Mountaineering is an ultimate testing grounds for outdoor gear. Last month, on a quick two-day ascent, I climbed Utah’s Kings Peak, the state’s highest mountain at 13,528 feet. Here’s a rundown on the gear that worked, and some that did not.
TraiLeader Watch by Tech40: This do-all outdoors watch ($140, www.tech4o.com) has an altimeter, barometer, compass and thermometer plus an accelerometer to measure your speed and distance traveled while hiking or trail running. In my tests, all functions have worked fine, including the accelerometer, a cool feature that can track my distance on a training run to within a couple tenths of a mile.
But on Kings Peak I had trouble with the altimeter. Despite resetting the watch’s reference altitude at known points, the gauge was often wrong by several hundred feet. Changing atmospheric pressure may have been to blame, but no other time in the mountains have I seen this much variance.
Quark Jacket by Mountain Hardware: This high-end rain shell, which runs about half the weight of other light, waterproof- breathable rain jackets, has won praise in my previous tests, primarily for the $200 jacket’s extraordinary light weight and the small size to which it packs down.
In this test, however, the zipper broke on Kings Peak. With no snaps or Velcro, I was unable to secure the shell shut, leaving me vulnerable if the weather had turned bad. Though I think I was to blame for the breakage – I yanked on the zipper at home when it snagged, unwittingly cracking a bottom tooth – the scenario has reinforced a realization with me about durability disadvantages in ultra-light gear.
GlacierGel by Adventure Medical Kits: I treated a hotspot near my heel at the start of the hike with one of these blister pads and it stayed put as I trudged uphill many miles and more than 4,000 vertical feet. The unique pads ( www.adventuremedicalkits.com, $9.90 for a six pack) use a polyurethane film backing to protect skin from contamination. But the “hydrogel technology” – an absorbent bubble that contains 50 percent water – is the product’s unique feature. It swells as you go to protect damaged skin and help relieve pain.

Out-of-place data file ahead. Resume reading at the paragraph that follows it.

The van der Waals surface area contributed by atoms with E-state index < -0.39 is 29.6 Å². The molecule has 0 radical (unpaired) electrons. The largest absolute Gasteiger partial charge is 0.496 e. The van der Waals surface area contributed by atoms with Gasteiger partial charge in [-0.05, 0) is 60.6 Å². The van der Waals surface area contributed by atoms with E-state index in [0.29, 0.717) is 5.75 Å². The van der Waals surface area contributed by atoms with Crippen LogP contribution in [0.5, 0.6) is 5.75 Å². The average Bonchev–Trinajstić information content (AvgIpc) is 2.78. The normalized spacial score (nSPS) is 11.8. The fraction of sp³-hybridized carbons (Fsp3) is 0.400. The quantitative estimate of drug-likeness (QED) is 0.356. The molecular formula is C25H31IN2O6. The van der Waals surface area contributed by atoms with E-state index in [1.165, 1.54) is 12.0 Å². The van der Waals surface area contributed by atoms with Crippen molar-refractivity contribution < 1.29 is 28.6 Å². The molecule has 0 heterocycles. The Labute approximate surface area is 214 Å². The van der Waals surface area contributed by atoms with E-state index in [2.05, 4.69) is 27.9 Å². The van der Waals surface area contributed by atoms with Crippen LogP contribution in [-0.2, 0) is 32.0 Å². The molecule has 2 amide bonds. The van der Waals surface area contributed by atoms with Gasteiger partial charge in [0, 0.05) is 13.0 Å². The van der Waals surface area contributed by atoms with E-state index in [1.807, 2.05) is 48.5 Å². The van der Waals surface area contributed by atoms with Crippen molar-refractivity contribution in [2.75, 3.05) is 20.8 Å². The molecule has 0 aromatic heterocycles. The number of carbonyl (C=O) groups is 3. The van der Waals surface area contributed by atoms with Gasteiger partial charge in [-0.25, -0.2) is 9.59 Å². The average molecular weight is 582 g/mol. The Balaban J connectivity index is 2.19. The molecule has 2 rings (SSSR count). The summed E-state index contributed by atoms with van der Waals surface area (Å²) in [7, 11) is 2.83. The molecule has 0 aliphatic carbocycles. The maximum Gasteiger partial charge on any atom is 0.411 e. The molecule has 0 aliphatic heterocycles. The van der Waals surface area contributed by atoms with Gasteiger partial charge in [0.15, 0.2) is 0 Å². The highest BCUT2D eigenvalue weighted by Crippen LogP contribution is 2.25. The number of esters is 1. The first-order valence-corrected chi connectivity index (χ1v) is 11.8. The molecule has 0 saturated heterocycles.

Ultranord GTX-XCR boots by La Sportiva: I disdain heavy boots when tromping uphill. So on climbs like Kings Peak – a non-technical mountain where trekking poles, not ice axes, will get you up – I wear shoes like La Sportiva’s Ultranord GTX-XCR ($125, www.lasportiva.com), which are winterized trail runners that mate with short gaiters.
A Gore-Tex exterior keeps the shoes waterproof, and the tread grips well enough on all but the most precipitous terrain. On Kings, where the snow was scarce, the setup worked wonderfully. In deeper snow, the Ultranords are not winterized enough, I have discovered in other tests, as light and fluffy snow can seep through slots left slightly open where the gaiters attach to the shoe.
Trails Illustrated maps by National Geographic: For navigation on the trek in and ascent of Kings Peak – a 28-mile roundtrip from the trailhead at Henrys Fork – I employed National Geographic’s Trails Illustrated High Uintas Trail Map, a topographic map on waterproof paper in the 1:75,000 scale. Though made mainly for backpackers and hikers, these maps for popular backcountry areas across the country ($11.95, maps.nationalgeographic. com) are excellent even for the long approach and the straightforward climb on Kings Peak.
Accurate and up-to-date trails; slope shading to make contours and elevation pop from the page; and small included terrain details like ponds and marshes made finding our way up the mountain a cinch.
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